Intervertebral prosthetic assembly for spinal stabilization and method of implanting same

- SDGI Holdings, Inc.

A prosthetic assembly and method of implanting same, according to which a least one rod is secured to the spinal column. A spacer engages the spinous process of a vertebrae of the spinal column. The rod is connected to the spacer via an adapter.

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Description

BACKGROUND

The present invention relates to an intervertebral prosthetic assembly for stabilizing the human spine, and a method of implanting same.

Intervertebral discs that extend between adjacent vertebrae in vertebral columns of the human body provide critical support between the adjacent vertebrae while permitting multiple degrees of motion. These discs can rupture, degenerate, and/or protrude by injury, degradation, disease, or the like to such a degree that the intervertebral space between adjacent vertebrae collapses as the disc loses at least a part of its support function, which can cause impingement of the nerve roots and severe pain.

In some situations it is often necessary to perform a laminectomy to remove the laminae and the spinous process from at least one vertebrae to remove a intervertebral disc and/or to decompress a nerve root. Typically, in these procedures, two vertebral segments are fused together to stop any motion between the segments and thus relieve the pain.

Intervertebral prosthetic devices have been designed that can be implanted between the adjacent vertebrae, both anterior and posterior of the column. Many of these devices are supported between the spinous processes of the adjacent vertebrae to prevent the collapse of the intervertebral space between the adjacent vertebrae and provide motion stabilization of the spine. However, in the above situation involving removal of a spinous process from one of the vertebrae, it would be impossible to implant an intervertebral prosthetic device of the above type since the device requires support from the respective spinous processes of both adjacent vertebrae.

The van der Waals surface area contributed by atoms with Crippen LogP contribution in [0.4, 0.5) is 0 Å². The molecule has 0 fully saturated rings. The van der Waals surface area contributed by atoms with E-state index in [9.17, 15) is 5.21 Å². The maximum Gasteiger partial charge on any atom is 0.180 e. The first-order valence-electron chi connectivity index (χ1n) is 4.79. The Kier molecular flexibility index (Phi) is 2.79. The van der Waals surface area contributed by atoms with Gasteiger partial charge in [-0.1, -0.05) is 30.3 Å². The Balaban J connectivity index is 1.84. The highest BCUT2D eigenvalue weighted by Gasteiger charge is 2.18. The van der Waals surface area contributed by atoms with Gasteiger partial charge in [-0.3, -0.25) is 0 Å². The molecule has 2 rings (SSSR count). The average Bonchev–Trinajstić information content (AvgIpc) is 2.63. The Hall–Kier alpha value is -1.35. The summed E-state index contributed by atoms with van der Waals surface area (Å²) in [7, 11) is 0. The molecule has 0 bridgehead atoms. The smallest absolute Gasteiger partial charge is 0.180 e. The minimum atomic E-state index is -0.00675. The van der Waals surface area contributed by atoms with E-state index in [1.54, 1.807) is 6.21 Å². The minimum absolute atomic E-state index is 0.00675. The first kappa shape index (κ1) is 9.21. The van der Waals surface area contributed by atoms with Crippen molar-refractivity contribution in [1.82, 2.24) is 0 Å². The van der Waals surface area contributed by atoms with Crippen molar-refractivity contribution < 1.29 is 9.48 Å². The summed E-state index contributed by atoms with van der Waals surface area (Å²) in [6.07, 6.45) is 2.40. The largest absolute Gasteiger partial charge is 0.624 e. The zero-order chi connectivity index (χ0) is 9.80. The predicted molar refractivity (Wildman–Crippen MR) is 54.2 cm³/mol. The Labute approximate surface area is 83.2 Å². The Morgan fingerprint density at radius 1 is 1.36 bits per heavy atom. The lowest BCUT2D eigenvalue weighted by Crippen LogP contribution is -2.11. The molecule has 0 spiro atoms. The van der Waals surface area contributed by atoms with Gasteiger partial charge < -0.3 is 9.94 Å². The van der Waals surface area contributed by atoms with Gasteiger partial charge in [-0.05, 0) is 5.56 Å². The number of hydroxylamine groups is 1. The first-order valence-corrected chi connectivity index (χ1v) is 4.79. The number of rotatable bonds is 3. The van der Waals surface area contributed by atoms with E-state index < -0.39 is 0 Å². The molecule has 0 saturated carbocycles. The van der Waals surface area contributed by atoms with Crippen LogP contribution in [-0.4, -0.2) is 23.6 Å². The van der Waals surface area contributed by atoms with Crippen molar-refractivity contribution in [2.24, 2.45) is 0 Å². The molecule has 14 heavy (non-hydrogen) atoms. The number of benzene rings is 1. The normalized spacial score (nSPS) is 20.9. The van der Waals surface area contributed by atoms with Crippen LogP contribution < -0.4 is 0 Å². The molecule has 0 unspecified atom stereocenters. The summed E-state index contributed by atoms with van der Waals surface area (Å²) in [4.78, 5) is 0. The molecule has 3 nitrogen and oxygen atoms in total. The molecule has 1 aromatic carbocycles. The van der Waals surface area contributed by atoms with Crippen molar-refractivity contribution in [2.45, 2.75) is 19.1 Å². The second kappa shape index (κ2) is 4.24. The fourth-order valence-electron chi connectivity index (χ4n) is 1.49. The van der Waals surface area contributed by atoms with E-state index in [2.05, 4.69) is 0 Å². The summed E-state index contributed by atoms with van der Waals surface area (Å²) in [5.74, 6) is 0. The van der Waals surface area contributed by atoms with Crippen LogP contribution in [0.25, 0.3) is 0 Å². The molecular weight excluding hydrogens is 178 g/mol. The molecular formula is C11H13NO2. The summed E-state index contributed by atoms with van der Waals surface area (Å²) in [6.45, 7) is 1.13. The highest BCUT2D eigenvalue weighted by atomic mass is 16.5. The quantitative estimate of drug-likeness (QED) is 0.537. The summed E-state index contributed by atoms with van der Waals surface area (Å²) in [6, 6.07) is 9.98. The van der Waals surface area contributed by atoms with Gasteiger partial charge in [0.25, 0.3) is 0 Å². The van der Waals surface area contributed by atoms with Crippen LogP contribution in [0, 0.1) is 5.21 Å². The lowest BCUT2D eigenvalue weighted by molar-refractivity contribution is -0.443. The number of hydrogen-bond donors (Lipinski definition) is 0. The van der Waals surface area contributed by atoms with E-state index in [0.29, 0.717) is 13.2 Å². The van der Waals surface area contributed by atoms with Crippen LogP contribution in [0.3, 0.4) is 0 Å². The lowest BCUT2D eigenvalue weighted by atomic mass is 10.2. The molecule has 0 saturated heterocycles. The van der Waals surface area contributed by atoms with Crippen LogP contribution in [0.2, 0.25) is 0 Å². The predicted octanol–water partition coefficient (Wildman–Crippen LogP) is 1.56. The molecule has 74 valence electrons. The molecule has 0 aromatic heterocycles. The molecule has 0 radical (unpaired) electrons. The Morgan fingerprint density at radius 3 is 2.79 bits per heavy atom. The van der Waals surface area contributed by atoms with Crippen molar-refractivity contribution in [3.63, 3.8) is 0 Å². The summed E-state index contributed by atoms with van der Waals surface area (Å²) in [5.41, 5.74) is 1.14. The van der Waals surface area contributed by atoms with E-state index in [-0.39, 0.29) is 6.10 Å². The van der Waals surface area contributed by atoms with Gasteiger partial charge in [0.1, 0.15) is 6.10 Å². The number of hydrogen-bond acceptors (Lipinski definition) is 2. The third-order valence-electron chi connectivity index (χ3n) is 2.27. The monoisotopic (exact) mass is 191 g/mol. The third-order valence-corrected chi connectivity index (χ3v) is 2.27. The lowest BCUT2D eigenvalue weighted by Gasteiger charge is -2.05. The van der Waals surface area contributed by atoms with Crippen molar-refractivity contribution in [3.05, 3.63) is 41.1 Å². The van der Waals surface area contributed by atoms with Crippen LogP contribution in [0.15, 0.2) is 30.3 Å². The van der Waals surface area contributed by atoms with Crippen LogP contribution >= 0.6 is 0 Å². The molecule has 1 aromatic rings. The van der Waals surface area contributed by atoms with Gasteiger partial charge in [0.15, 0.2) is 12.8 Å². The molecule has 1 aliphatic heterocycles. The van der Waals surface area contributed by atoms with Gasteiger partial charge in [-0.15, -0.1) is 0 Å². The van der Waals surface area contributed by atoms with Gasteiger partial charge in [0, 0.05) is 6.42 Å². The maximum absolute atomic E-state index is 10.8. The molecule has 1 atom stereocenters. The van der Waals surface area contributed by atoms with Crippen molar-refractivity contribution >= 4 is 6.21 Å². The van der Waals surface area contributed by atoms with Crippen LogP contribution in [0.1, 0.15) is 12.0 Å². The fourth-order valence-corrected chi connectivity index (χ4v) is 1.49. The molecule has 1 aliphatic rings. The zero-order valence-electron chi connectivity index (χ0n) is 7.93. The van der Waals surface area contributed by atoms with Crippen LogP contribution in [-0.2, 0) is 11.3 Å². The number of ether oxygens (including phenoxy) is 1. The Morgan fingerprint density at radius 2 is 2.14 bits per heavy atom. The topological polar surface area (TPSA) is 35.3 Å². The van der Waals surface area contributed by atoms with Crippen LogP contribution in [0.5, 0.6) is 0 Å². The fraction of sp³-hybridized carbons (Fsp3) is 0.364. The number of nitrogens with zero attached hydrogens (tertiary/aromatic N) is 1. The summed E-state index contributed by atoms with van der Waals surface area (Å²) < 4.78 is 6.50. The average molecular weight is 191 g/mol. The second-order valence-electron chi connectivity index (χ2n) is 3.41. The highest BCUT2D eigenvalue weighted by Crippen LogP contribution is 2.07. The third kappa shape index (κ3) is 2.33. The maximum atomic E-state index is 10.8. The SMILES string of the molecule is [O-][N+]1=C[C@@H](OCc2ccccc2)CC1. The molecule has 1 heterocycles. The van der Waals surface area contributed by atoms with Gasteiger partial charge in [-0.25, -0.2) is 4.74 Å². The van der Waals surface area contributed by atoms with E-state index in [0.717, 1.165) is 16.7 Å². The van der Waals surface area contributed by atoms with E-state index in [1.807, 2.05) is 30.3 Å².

SUMMARY

According to an embodiment of the invention, an intervertebral prosthetic assembly is provided that is implantable between two adjacent vertebrae to provide motion stabilization, despite the fact that at least one of vertebrae is void of a spinous process.

Various embodiments of the invention may possess one or more of the above features and advantages, or provide one or more solutions to the above problems existing in the prior art.

BRIEF DESCRIPTION OF THE DRAWINGS

FIG. 1 is a side elevational view of an adult human vertebral column.

FIG. 2 is a posterior elevational view of the column of FIG. 1.

FIG. 3 is an enlarged, front elevational view of one of the vertebrae of the column of FIGS. 1 and 2.

FIG. 4 is an isometric view of a portion of the column of FIGS. 1 and 2, including the lower three vertebrae of the column, and depicting an intervertebral prosthetic assembly according to an embodiment of the invention implanted between two adjacent vertebrae.

FIG. 5 is an enlarged view of a portion of the column and the assembly shown in FIG. 4.

FIG. 6 is an enlarged isometric view of a component of the assembly of FIGS. 4 and 5.

FIGS. 7-9 are enlarged, isometric views of three alternate embodiments of the component of FIG. 6.

FIG. 10 is a view similar to that of FIG. 5, but depicting an alternate embodiment of the invention.

DETAILED DESCRIPTION

With reference to FIGS. 1 and 2, the reference numeral 10 refers, in general, to a human vertebral column 10. The lower portion of the vertebral column 10 is shown and includes the lumbar region 12, the sacrum 14, and the coccyx 16. The flexible, soft portion of the vertebral column 10, which includes the thoracic region and the cervical region, is not shown.

The lumbar region 12 of the vertebral column 10 includes five vertebrae V1, V2, V3, V4 and V5 separated by intervertebral discs D1, D2, D3, and D4, with the disc D1 extending between the vertebrae V1 and V2, the disc D2 extending between the vertebrae V2 and V3, the disc D3 extending between the vertebrae V3 and V4, and the disc D4 extending between the vertebrae V4 and V5.

The vertebrae V6 includes five fused vertebrae, one of which is a superior vertebrae V6 separated from the vertebrae V5 by a disc D5. The other four fused vertebrae of the sacrum 14 are referred to collectively as V7. A disc D6 separates the vertebrae V6 from the coccyx 16 that includes four fused vertebrae (not referenced).